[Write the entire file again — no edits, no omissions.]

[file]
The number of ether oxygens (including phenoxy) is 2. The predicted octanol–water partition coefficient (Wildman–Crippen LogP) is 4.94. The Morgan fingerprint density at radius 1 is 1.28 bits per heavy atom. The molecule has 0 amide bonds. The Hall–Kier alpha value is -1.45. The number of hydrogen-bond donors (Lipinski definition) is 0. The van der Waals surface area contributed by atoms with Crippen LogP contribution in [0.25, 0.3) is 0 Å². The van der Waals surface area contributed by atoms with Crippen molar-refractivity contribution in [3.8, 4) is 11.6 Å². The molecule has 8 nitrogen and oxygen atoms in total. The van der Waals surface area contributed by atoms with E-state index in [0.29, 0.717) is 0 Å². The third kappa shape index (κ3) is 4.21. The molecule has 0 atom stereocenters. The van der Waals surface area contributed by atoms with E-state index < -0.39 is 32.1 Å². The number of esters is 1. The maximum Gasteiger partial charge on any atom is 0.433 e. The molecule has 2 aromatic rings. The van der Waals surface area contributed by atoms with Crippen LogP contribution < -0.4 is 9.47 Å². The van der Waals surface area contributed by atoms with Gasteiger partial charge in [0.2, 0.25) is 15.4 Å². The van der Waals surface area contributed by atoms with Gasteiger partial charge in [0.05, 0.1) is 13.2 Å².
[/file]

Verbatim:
The number of ether oxygens (including phenoxy) is 2. The predicted octanol–water partition coefficient (Wildman–Crippen LogP) is 4.94. The Morgan fingerprint density at radius 1 is 1.28 bits per heavy atom. The molecule has 0 amide bonds. The Hall–Kier alpha value is -1.45. The number of hydrogen-bond donors (Lipinski definition) is 0. The van der Waals surface area contributed by atoms with Crippen LogP contribution in [0.25, 0.3) is 0 Å². The van der Waals surface area contributed by atoms with Crippen molar-refractivity contribution in [3.8, 4) is 11.6 Å². The molecule has 8 nitrogen and oxygen atoms in total. The van der Waals surface area contributed by atoms with E-state index in [0.29, 0.717) is 0 Å². The third kappa shape index (κ3) is 4.21. The molecule has 0 atom stereocenters. The van der Waals surface area contributed by atoms with E-state index < -0.39 is 32.1 Å². The number of esters is 1. The maximum Gasteiger partial charge on any atom is 0.433 e. The molecule has 2 aromatic rings. The van der Waals surface area contributed by atoms with Crippen LogP contribution < -0.4 is 9.47 Å². The van der Waals surface area contributed by atoms with Gasteiger partial charge in [0.2, 0.25) is 15.4 Å². The van der Waals surface area contributed by atoms with Gasteiger partial charge in [0.05, 0.1) is 13.2 Å².